We did not buy a torch because I already had one that I use for silver clay.  Click here if you'd like to read about the last time I worked with silver clay.

After everything from the Show died down, I decided to try the enameling.  I grabbed all of my supplies and my handy-dandy micro torch and.... became quite frustrated.  I must have tried to put 10 layers of enameling on the bead.  Steve tried it and got slightly better results, but it still wasn't great.

Steve's side is on the left, and mine is on the right.

After much discussion:

So I bought a bigger boat torch.  My previous one fit easily in the hand, could be filled with butane, and wasn't cumbersome to use.  My new one... enormous.

Why did I pick today to enamel, you may ask yourself?  Steve needed to pull stubborn, overgrown weeds in the driveway (before his parents come tomorrow) and thought torching them might work.  It didn't.  They got scorched and a bit burned and smelled of roasted corn on the cob, but it was pretty ineffectual.

It's not heavy, but it's a little difficult to hold one-handed while twirling a bead to get hot.  I have to put it down so I can get the enamel on the bead, then pick it up again... I can work with it standing up like that, but the flame is nearly above my head.  I put three layers of enamel on a new bead.  Here each side is next to the first one I did:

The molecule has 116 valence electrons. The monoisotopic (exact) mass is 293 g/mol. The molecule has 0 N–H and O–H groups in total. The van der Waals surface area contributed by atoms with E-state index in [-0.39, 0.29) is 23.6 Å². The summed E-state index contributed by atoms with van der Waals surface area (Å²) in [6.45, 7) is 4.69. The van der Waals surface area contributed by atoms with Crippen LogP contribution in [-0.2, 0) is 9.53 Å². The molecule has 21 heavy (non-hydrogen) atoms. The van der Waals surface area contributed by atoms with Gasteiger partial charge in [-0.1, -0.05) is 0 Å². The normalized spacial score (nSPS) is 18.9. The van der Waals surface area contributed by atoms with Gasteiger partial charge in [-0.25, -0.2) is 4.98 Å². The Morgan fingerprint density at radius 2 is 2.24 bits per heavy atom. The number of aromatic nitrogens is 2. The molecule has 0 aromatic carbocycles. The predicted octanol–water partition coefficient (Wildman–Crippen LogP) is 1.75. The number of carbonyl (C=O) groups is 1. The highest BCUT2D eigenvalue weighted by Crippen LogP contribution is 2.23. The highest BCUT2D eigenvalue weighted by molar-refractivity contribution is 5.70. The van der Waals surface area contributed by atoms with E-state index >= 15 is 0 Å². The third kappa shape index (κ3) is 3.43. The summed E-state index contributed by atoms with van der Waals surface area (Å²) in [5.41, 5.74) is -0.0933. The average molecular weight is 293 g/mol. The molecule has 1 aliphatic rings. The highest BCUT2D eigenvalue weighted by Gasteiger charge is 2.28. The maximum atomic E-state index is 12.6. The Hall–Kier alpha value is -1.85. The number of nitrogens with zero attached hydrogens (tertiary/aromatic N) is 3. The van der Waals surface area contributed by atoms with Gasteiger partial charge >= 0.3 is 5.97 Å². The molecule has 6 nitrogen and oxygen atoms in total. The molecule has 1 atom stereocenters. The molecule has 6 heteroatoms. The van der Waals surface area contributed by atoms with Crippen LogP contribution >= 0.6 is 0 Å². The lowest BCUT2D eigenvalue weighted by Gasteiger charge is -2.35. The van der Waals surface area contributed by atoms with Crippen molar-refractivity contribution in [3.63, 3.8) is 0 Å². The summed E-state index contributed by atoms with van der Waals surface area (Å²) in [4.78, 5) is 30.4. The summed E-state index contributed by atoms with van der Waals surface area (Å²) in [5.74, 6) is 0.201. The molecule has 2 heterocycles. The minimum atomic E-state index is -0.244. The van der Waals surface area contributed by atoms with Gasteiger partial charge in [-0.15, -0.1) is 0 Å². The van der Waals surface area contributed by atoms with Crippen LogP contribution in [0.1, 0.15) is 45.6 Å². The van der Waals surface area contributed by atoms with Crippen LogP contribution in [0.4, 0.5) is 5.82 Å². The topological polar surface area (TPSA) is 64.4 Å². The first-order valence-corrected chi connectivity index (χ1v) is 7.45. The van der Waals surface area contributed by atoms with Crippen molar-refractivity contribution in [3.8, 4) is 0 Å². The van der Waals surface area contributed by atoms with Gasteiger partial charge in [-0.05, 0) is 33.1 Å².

It's better, but still not great.  I'm finding it difficult to get enough enamel on the round surface while it's hot enough to stick.

I decided to try a flat piece.

Last weekend we broke down and bought a tea sifter (we thought we had one, but if we do it's lost to the ages) from Williams-Sonoma (which is how I know that their magnetic knife holder is $40).  We only paid $1 more for the tea sifter than what Urban Beader sells, and the look that the Williams-Sonoma people gave us when we told them we were going to use it for enameling and not tea or spices was priceless.

I had to mix together the holding agent (I hope it's equal parts water and holding agent - I couldn't quickly find online what the proportions are supposed to be), then I brushed it onto a vinegar-clean gear, careful not to touch it again.  I sifted enamel onto it then asked Steve to take the halves of the tea sifter apart - the chain was irritating me.  I torched it from below like Kieu said to on my tripod/trivet apparatus:

On the stove with my fire brick handy.  Very safe.  Not like when Steve tested the torch out - in my studio near the scrapbooks!  Send your hate mail to.....